#22 ::: Lois Fundis ::: (view all by) ::: June 24, 2005, 01:06 PM:

Not quite a lynching -- I think it predates lynching as we usually think of it in American history -- but similar in intent, I suppose: there was an infamous massacre of Indians by whites just a few miles upriver from here, which actually started a war (scroll down) and got mentioned by Thomas Jefferson in his Notes on the State of Virginia, though TJ got a few of the details wrong, such as the name of the main perpetrator.

An even more infamous massacre a few years later was not too far away, either -- peaceful Indians who had been converted to Christianity by Moravian missionaries were slaughtered -- and some less pacified Indians got their revenge.

Local history can be really fun. In retrospect, at least.

#23 ::: Robert L ::: (view all by) ::: June 24, 2005, 02:37 PM:

If you're looking into the history of this event, I would also check contemporary newspapers. Many classic Southern lynchings were stirred up by the press, which typically reported that "determined men" were converging on the local jail. How did these hundreds of motorists get wind of just where and when the perp was being transported?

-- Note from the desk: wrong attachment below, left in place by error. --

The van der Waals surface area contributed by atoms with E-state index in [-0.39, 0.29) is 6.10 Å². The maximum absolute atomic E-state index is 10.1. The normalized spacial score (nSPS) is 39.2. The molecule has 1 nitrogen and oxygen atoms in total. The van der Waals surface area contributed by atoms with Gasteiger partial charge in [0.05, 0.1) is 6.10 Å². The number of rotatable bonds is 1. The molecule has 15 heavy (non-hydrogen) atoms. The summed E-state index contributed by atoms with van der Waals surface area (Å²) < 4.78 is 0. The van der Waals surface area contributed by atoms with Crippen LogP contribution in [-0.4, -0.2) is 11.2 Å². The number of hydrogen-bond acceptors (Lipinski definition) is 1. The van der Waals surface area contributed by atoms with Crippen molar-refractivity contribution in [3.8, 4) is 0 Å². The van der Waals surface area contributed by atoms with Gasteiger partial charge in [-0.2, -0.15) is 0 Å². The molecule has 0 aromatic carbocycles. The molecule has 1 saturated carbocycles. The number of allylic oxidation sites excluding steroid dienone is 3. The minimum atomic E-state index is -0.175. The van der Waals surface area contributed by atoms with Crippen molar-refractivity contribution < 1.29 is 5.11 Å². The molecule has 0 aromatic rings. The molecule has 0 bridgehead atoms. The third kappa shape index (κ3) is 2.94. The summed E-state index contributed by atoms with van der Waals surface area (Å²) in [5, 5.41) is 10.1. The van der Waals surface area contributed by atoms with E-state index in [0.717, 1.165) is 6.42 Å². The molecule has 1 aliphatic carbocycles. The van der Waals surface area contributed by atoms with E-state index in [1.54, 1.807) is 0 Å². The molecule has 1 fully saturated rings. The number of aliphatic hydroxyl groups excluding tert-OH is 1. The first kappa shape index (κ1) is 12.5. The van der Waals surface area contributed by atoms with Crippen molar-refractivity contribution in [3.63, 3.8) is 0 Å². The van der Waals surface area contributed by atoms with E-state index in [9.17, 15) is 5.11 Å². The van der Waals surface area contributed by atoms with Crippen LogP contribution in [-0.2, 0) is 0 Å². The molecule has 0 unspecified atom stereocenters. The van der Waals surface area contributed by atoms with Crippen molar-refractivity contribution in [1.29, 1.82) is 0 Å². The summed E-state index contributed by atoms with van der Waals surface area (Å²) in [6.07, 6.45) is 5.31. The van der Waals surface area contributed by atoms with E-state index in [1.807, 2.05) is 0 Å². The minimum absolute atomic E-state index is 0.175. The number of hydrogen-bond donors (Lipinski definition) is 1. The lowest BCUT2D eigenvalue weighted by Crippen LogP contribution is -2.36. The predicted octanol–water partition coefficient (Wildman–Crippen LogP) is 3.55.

Southern lynchings were often led by prominent politicians as well. The connection between this event and the reinstatement of the death penalty makes me wonder whether there was more to this event than meets the eye.

#24 ::: Harry Connolly ::: (view all by) ::: June 24, 2005, 07:50 PM:

And here in Seattle, we get everything backwards. Here, 3 black soldiers were convicted of lynching an Italian POW, although later investigation shows they were almost certainly innocent.

And the incident occurred just over the hill from me.

#25 ::: CHip ::: (view all by) ::: June 24, 2005, 10:38 PM: